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Henri De Braekeleer (1840–1888) is the painter of silence and stillness, whose loose brushwork nevertheless oozes with energy. Just look at the museum highlight The man in the chair. His ceaseless quest for a new way of painting makes him a forerunner of Belgian modernism. De Braekeleer is crying out to be rediscovered, which is why the art collector and dealer Ronny Van de Velde has joined forces with KMSKA curator Herwig Todts for an exhibition at the Musée Rops.
No less an artist than Vincent van Gogh admired Henri De Braekeleer as an innovative painter. On 14 December 1885, he wrote to his brother Theo from Antwerp:
‘I saw various fine things, two studies by Henri De Braekeleer, you know that he has nothing to do with the old De Braekeleer, I mean the one who’s a famous colourist and analyses rigorously – Manet-like, at any rate as original as Manet.’
Since then, however, the ‘famous colourist’ has been forgotten.
There hasn’t been a major exhibition devoted to De Braekeleer since the one at the KMSKA in 1988 – a show that was the first major project of Herwig Todts, who is curating the new exhibition too.
Van de Velde: "Lots of people have forgotten De Braekeleer since then. The hierarchy used to be God first, followed by De Braekeleer, with Ensor coming third. Now Ensor’s the only one left. (laughs)"
"It all began for me when I bought The Woman with the Mirror from his later period: it’s painted very loosely and in a very different way. You sense that he was searching for something new. After that, I started to explore him in more depth. To me, De Braekeleer is a source of modern painting in Belgium. That’s been forgotten, which is why we’re showing him again. What’s more, we’ve discovered quite a lot of his work recently that was thought to have been lost."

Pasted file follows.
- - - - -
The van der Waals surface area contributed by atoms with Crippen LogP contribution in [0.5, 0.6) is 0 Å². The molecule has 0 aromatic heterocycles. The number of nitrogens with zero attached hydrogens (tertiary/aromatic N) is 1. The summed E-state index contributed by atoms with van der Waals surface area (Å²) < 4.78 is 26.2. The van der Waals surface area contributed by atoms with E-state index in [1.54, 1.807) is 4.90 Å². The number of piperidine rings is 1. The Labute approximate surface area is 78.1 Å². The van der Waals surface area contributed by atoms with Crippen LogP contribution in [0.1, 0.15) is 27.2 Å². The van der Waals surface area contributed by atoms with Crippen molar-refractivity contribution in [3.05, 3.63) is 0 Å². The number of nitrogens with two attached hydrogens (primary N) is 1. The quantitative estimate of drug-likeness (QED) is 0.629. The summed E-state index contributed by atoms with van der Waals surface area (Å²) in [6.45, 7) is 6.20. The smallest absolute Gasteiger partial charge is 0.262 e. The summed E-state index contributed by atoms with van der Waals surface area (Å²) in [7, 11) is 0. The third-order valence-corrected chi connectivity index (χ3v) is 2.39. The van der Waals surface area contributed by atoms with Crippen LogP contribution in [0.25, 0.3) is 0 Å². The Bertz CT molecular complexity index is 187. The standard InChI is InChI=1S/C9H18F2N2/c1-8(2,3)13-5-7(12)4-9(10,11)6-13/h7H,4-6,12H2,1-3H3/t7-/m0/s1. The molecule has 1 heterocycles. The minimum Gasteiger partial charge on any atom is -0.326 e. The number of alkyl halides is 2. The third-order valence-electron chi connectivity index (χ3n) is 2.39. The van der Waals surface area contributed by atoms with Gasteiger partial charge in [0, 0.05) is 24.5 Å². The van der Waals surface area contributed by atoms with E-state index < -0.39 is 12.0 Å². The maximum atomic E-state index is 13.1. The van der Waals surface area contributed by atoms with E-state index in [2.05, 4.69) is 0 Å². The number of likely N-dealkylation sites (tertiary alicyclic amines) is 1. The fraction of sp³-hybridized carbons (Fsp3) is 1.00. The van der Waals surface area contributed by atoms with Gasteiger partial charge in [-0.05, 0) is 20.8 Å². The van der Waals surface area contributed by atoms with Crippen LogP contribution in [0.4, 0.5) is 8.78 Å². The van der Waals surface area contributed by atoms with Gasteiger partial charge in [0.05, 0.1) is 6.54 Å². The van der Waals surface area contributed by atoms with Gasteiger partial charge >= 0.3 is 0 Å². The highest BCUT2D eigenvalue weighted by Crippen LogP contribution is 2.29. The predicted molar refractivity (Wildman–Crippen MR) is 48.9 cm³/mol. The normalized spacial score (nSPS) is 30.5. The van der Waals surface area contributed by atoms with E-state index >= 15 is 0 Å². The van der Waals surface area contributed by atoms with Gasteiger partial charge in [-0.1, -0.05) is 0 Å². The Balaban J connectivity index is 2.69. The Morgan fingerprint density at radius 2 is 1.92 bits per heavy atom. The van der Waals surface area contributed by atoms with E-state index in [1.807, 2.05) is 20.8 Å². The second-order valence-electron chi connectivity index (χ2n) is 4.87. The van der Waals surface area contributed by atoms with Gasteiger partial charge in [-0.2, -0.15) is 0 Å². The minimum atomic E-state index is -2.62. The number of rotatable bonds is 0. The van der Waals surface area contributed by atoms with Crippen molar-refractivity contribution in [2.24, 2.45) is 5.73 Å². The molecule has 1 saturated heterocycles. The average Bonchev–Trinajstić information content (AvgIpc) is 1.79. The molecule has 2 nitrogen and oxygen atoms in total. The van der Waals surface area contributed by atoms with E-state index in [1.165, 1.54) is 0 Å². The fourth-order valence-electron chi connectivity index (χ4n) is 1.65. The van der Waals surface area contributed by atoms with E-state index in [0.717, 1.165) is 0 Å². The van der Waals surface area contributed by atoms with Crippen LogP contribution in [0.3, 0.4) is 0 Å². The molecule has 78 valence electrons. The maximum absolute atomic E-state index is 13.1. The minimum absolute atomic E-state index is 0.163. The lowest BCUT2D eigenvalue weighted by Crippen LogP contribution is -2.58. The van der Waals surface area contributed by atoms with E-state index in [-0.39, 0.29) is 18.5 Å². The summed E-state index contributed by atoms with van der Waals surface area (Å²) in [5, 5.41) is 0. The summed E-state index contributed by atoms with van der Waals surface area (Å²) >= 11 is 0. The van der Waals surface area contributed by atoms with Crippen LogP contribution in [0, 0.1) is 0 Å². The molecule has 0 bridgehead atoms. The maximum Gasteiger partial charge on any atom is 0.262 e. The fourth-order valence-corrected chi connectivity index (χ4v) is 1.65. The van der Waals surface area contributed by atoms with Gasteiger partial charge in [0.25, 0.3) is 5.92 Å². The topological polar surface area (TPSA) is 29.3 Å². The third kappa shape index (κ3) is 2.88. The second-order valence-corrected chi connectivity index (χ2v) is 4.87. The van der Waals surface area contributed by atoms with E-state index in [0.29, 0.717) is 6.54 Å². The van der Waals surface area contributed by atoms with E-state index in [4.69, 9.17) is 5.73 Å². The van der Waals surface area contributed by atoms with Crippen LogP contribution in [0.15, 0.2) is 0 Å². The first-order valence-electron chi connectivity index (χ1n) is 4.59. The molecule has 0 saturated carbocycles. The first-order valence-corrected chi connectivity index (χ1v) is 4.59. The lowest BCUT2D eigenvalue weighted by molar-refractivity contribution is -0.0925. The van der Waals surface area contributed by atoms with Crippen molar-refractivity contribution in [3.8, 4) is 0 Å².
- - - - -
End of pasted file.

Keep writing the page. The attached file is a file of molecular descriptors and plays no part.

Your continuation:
Todts: "As Van Gogh said, De Braekeleer “analyses rigorously”: he breaks the colours down. The result is a kind of pseudo-pointillism, but using dashes. De Braekeleer asked himself what he could do with his visual means. He wanted to take the same step, in other words, as the modernists did. We aim to show this modernist side of De Braekeleer to full advantage in the exhibition."
Van de Velde: "He had certainly seen Manet and the Impressionists at the exhibitions of Les XX in Brussels. And Manet’s Bar aux Folies Bergère featured at the Triennial Salon in Antwerp in 1882, where De Braekeleer showed his Old Inn ‘The Pilothouse’. All the same, he painted differently to Manet. De Braekeleer was looking for his own route towards a new kind of painting – certainly during the final ten years of his life. Those late works with their dashes and little hooks were once considered studies: now you can see them genuinely as finished paintings."
Todts: "Impressionism began the moment people replaced shadows with colour. Monet’s shadows are purple, which isn’t the case with De Braekeleer. What matters to him is the immense freedom of painting. It can all get so sketchy and expressive that it’s no longer possible to identify the forms."